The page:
• Resilience: Failures in a microservice are isolated and therefore less likely to affect the entire system. This increases the overall resilience of the system, as the other services can continue to run normally while a failed service is repaired or restarted;  
  • Continuous deployment: The modular nature of microservices facilitates continuous updates and deployments without interrupting the service to the end user. Companies can deploy new versions of services individually without having to redeploy the entire application, which speeds up the release cycle for new features and fixes; 
  • Technological diversity: Microservices allow different services to be written in different programming languages and use different data storage technologies. This offers the flexibility to choose the most suitable technologies for the specific needs of each service; and 
  • Team autonomy: Teams can develop, test, deploy and scale their services independently of each other. This not only speeds up development, but also allows teams to be more innovative and responsive to changing business demands. 


On the other hand, choosing this architecture can also have some disadvantages, such as:  

  • Management complexity: One of the biggest disadvantages of microservices is the added complexity in managing multiple independent services. This includes difficulties with monitoring, orchestrating services and managing dependencies between services; 
  • Data consistency: Keeping data consistency between services can be challenging, since each service can use its own database. This can result in complex problems with distributed transactions and eventual consistency; 
  • Infrastructure costs: Although microservices can be scaled independently, they also need more hardware and network infrastructure resources than an equivalent monolithic application. This can increase operating costs; 
  • Difficulty in carrying out comprehensive tests: Testing a microservices-based application can be more complicated than testing a monolith, as it requires setting up an environment that includes all the interdependent services, which can be both time consuming and error prone; and 
  • Security challenges: Each service is a potential point of security failure, and securing multiple interfaces can be more challenging than in a monolithic environment. In addition, the complexity of the network between services can create new vulnerabilities. 

What are not microservices? AKA: What are monoliths?

In contrast to microservices, the monolithic model consists of a single, indivisible application in which all software components are interdependent and share the same code base.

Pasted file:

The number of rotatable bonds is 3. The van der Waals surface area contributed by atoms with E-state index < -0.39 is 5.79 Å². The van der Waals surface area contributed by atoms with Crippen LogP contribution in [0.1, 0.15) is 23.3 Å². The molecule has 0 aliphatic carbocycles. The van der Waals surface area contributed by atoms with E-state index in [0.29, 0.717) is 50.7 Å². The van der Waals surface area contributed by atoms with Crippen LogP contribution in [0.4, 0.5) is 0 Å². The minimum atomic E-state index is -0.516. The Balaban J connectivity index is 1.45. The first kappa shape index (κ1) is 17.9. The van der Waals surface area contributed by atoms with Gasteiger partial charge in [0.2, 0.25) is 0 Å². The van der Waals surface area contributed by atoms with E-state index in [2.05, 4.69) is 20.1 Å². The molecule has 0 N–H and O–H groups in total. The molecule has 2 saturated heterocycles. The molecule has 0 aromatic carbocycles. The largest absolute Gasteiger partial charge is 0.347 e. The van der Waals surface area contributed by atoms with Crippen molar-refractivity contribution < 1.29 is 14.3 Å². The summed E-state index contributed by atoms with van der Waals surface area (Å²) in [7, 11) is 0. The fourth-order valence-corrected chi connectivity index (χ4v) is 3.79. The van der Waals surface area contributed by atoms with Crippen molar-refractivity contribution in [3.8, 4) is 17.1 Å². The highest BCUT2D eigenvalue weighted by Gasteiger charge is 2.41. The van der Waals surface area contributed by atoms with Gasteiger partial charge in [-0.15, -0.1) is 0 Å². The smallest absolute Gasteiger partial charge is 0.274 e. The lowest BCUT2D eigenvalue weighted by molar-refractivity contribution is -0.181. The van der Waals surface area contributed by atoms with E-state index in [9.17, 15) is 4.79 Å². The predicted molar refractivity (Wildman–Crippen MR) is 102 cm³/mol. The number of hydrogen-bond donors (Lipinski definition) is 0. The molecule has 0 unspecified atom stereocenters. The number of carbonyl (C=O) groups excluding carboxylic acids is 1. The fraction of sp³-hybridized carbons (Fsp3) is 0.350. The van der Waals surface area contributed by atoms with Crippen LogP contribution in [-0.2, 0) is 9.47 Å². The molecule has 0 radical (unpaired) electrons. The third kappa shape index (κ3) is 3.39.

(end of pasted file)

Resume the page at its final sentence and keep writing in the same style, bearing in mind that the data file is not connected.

Although some modern views criticize this model for its difficulty in scalability, it is still justifiable in many scenarios, especially for less complex applications, where the simplicity of development, testing and deployment can outweigh the advantages of microservices. Its advantages include: 

  • Simplicity of development: Monolithic architecture is generally simpler to develop and test because all parts of the application are integrated into a single development environment. This can make it easier to debug and implement functionalities; 
  • Ease of deployment: With a monolith, deployment is generally simpler as it only involves launching a single application or set of related files, without the need to manage multiple services or their interdependencies; 
  • Data consistency: In monolithic architectures, data management is more coherent and less prone to errors, as the entire application shares a single database. This simplifies transactions and maintaining data integrity; 
  • Lower communication overhead: Unlike microservices, the components of a monolith communicate with each other without the latency associated with network calls, which can result in better performance for certain operations; and 
  • Lower initial maintenance cost: For smaller projects or startups, monolithic architecture can be less costly in terms of maintenance and infrastructure, as it doesn’t require complex orchestration or extensive hardware and network resources. 


Just like the microservices architecture, the monolith model may also present some disadvantages. Such as: 

  • Difficulty of scalability: Scaling a monolithic application can be challenging, especially when different modules have varying scalability requirements. This often results in the need to scale the entire application, even if only part of it is under high load;